Were this requirement to be replaced by ownership – understood as a property right over the information – not only can the state exercise eminent domain powers over your sexual orientation (take it for a public purpose on payment of compensation) but can also exercise full control over the personal data without following any privacy principles. The fiduciary relationship in the bill avoids this counter-productive result by binding the state to using any information it receives to those necessary for a public function and mandating that it accords with privacy principles.
Someone might object that it is not my name that I own but the bit-sized packet that contains my name that is transferred over the internet. While this appears to have some merit, on further reflection, this gets us into an almighty legal tangle. First, the packet that contains my name isn’t my personal data – my name is my personal data and the packet is the means by which it is delivered. Think about an envelope in which a letter is enclosed – the envelope is not the same thing as the letter.
Even assuming that the packet is my personal data, that packet has been created by a provider in a certain context. Say, for example, I provide my name to an email service provider to get email services. Now the packet containing my name (as opposed to my name itself) has been created by the service provider in order to provide me the service. So even if we want to force the language of ownership into this state of affairs, the packet is plausibly jointly owned by the service provider and the individual. That does not take us very far in protecting the rights of the individual.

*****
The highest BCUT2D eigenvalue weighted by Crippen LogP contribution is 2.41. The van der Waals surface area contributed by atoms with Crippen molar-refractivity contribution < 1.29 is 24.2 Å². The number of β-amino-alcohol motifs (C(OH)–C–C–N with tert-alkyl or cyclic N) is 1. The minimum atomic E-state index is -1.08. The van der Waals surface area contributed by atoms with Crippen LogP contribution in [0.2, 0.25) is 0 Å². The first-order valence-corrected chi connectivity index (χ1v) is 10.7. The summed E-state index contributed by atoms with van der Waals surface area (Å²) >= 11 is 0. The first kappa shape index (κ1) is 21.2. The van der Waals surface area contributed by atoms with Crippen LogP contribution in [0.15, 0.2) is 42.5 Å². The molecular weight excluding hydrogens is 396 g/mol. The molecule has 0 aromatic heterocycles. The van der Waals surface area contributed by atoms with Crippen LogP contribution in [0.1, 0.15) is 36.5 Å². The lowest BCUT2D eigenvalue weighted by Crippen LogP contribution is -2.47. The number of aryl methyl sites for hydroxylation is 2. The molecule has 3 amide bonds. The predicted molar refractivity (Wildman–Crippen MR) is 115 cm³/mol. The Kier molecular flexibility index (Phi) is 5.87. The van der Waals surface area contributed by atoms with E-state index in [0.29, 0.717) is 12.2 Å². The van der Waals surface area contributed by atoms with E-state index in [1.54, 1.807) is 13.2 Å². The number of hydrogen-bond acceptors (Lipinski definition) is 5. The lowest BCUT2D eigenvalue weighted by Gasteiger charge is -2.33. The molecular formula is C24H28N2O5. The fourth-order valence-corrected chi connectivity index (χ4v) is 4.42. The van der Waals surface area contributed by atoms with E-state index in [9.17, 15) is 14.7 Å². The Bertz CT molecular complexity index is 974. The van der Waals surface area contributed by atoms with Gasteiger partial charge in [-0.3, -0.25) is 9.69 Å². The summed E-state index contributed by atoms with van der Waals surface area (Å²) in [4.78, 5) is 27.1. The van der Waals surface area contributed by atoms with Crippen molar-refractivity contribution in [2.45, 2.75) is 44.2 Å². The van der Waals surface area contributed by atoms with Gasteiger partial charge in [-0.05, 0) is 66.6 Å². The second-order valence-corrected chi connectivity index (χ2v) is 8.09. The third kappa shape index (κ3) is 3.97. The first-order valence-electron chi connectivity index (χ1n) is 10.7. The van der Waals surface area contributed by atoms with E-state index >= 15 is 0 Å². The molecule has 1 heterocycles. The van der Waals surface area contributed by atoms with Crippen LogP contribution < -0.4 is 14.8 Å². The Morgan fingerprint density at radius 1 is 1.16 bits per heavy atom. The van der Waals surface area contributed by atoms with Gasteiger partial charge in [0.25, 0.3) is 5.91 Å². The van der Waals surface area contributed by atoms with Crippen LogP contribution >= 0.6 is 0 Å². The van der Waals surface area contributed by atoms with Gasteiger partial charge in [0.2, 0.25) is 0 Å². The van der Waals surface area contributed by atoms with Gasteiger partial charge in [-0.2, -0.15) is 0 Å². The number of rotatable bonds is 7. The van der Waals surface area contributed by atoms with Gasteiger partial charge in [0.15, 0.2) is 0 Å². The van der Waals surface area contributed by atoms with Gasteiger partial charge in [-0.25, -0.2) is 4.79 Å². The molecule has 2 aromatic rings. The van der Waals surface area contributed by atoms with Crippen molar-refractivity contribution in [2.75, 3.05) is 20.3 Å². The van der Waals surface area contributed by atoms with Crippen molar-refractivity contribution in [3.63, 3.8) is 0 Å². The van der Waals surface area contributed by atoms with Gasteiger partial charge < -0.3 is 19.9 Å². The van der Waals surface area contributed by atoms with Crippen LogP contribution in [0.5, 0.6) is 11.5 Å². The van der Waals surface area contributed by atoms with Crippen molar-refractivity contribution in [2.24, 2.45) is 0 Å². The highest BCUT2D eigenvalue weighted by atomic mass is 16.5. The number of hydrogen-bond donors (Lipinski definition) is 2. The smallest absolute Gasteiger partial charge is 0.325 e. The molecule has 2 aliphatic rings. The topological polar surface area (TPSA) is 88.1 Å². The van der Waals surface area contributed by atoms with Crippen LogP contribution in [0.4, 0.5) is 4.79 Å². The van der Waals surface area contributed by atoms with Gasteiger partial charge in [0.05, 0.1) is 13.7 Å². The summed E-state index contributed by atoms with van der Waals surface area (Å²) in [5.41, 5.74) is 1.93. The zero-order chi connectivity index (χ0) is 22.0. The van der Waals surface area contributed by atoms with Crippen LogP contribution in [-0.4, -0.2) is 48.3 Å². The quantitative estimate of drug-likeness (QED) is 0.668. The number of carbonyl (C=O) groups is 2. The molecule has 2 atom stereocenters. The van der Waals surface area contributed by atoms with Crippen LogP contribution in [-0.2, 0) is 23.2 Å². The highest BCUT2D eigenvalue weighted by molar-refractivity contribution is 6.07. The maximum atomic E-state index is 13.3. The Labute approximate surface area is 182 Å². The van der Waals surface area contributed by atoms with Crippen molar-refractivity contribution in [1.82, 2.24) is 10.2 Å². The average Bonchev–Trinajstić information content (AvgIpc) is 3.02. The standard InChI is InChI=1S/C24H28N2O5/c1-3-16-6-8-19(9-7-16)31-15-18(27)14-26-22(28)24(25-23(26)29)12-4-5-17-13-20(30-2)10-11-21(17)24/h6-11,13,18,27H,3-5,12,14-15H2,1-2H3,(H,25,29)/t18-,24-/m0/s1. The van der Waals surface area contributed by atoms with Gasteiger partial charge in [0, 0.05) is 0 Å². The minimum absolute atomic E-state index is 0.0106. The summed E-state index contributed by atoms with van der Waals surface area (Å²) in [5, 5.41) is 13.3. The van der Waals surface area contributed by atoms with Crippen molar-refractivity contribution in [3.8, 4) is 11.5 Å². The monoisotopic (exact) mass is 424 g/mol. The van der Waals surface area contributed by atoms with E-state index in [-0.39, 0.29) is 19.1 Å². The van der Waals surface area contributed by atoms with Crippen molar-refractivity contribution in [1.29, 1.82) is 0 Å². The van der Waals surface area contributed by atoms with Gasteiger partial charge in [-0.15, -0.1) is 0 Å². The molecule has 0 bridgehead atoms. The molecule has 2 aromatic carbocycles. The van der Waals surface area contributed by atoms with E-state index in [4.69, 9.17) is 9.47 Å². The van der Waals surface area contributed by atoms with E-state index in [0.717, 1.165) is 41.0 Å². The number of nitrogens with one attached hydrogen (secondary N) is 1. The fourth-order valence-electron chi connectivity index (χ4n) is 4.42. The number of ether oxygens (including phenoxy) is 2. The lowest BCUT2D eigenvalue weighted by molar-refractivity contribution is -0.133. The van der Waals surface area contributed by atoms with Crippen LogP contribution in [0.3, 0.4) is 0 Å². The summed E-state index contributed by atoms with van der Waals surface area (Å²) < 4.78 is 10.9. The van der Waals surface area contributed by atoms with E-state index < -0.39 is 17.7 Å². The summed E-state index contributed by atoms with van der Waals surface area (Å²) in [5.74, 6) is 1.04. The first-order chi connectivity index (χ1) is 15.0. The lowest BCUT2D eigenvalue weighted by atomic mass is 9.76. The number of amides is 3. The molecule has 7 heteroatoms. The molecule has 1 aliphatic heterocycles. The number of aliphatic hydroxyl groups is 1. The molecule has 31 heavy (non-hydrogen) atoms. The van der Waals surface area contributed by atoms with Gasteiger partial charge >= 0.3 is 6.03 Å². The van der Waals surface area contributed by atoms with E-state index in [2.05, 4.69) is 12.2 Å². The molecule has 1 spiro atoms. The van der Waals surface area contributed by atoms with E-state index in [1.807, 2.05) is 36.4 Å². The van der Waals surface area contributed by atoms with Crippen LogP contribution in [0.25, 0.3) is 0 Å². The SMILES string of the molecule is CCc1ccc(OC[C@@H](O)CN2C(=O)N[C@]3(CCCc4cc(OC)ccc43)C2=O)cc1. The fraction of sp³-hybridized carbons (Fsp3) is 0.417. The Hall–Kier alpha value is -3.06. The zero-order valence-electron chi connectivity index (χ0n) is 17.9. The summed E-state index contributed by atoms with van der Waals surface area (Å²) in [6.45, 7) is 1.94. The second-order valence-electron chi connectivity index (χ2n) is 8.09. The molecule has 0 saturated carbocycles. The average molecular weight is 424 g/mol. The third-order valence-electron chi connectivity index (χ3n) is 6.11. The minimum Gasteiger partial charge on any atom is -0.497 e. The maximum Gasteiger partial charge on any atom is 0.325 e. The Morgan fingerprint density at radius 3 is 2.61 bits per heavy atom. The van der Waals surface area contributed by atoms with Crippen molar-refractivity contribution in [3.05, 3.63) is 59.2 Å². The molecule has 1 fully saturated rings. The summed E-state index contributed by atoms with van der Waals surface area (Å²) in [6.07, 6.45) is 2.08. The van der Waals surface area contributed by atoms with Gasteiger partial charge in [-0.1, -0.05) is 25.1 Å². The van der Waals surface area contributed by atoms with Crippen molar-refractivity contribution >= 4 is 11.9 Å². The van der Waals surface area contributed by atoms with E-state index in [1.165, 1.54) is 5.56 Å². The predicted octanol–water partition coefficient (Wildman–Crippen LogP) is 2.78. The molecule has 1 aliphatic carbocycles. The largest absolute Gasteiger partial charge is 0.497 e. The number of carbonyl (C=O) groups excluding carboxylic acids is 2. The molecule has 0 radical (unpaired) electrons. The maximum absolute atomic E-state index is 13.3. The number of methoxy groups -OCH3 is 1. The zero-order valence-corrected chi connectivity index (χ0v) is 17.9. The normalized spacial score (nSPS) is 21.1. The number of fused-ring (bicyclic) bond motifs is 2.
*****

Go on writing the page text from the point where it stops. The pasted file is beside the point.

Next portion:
Further, even if one were to assume that the individual is the sole owner of her personal data (casting aside philosophical or legal objections), this will mean that the individual can do as she pleases with her data. Contrary to the physical world, where such control vests individuals with certain exclusionary rights, in the digital world, with its opaque practices of data sharing, ownership of data will simply open up the floodgates for its alienation. Contracts will routinely get written which involve, as a condition of service, selling of personal data of an individual. Needless to say, once personal data is sold, even if there is some consideration, an individual loses all her rights over it absolutely.
Even if such an unconscionable contract is never written, an individual will have to alienate her personal data, i.e. her property, in some way before receiving a service she wants. Owing to the constant stream of data sharing needed for services on the internet to function, such alienation will be so ubiquitous that it is unlikely any genuine market with rights for individuals will evolve. Even if some rights were to be granted, they would be contained in contract, which as everyone who has attempted to read a contract on the internet knows, is written entirely to the advantage of the entity collecting and using data. Despite trying to protect individuals, ownership will end up significantly hurting them.